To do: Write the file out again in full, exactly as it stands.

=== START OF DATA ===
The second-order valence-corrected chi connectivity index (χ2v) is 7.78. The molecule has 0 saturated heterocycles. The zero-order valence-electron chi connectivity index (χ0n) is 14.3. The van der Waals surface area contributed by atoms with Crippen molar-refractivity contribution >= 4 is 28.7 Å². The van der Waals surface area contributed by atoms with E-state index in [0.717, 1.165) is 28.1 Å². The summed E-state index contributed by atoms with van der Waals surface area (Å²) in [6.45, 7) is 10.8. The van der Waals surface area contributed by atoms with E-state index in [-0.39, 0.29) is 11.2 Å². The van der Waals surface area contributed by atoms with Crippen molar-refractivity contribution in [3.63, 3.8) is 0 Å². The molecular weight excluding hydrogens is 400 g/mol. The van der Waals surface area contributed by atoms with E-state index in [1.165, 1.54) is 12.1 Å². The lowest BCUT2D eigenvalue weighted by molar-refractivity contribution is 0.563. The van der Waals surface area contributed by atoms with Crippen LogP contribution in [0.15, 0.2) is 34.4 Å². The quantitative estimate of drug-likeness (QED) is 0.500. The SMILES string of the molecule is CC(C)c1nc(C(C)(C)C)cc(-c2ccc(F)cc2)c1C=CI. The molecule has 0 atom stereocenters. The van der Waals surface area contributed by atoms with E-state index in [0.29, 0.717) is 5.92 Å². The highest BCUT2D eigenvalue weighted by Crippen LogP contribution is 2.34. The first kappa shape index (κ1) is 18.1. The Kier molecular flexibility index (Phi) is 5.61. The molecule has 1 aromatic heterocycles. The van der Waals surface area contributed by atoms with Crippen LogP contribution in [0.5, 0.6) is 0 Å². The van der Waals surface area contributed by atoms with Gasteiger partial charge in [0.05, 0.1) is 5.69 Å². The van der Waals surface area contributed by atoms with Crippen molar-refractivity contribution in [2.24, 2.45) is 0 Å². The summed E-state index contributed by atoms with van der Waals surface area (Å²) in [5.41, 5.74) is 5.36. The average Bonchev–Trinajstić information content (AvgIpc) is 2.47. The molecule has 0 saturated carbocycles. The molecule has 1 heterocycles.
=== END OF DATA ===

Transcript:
The second-order valence-corrected chi connectivity index (χ2v) is 7.78. The molecule has 0 saturated heterocycles. The zero-order valence-electron chi connectivity index (χ0n) is 14.3. The van der Waals surface area contributed by atoms with Crippen molar-refractivity contribution >= 4 is 28.7 Å². The van der Waals surface area contributed by atoms with E-state index in [0.717, 1.165) is 28.1 Å². The summed E-state index contributed by atoms with van der Waals surface area (Å²) in [6.45, 7) is 10.8. The van der Waals surface area contributed by atoms with E-state index in [-0.39, 0.29) is 11.2 Å². The van der Waals surface area contributed by atoms with Crippen molar-refractivity contribution in [3.63, 3.8) is 0 Å². The molecular weight excluding hydrogens is 400 g/mol. The van der Waals surface area contributed by atoms with E-state index in [1.165, 1.54) is 12.1 Å². The lowest BCUT2D eigenvalue weighted by molar-refractivity contribution is 0.563. The van der Waals surface area contributed by atoms with Crippen LogP contribution in [0.15, 0.2) is 34.4 Å². The quantitative estimate of drug-likeness (QED) is 0.500. The SMILES string of the molecule is CC(C)c1nc(C(C)(C)C)cc(-c2ccc(F)cc2)c1C=CI. The molecule has 0 atom stereocenters. The van der Waals surface area contributed by atoms with E-state index in [0.29, 0.717) is 5.92 Å². The highest BCUT2D eigenvalue weighted by Crippen LogP contribution is 2.34. The first kappa shape index (κ1) is 18.1. The Kier molecular flexibility index (Phi) is 5.61. The molecule has 1 aromatic heterocycles. The van der Waals surface area contributed by atoms with Crippen LogP contribution in [0.5, 0.6) is 0 Å². The van der Waals surface area contributed by atoms with Gasteiger partial charge in [0.05, 0.1) is 5.69 Å². The van der Waals surface area contributed by atoms with Crippen molar-refractivity contribution in [2.24, 2.45) is 0 Å². The summed E-state index contributed by atoms with van der Waals surface area (Å²) in [5.41, 5.74) is 5.36. The average Bonchev–Trinajstić information content (AvgIpc) is 2.47. The molecule has 0 saturated carbocycles. The molecule has 1 heterocycles.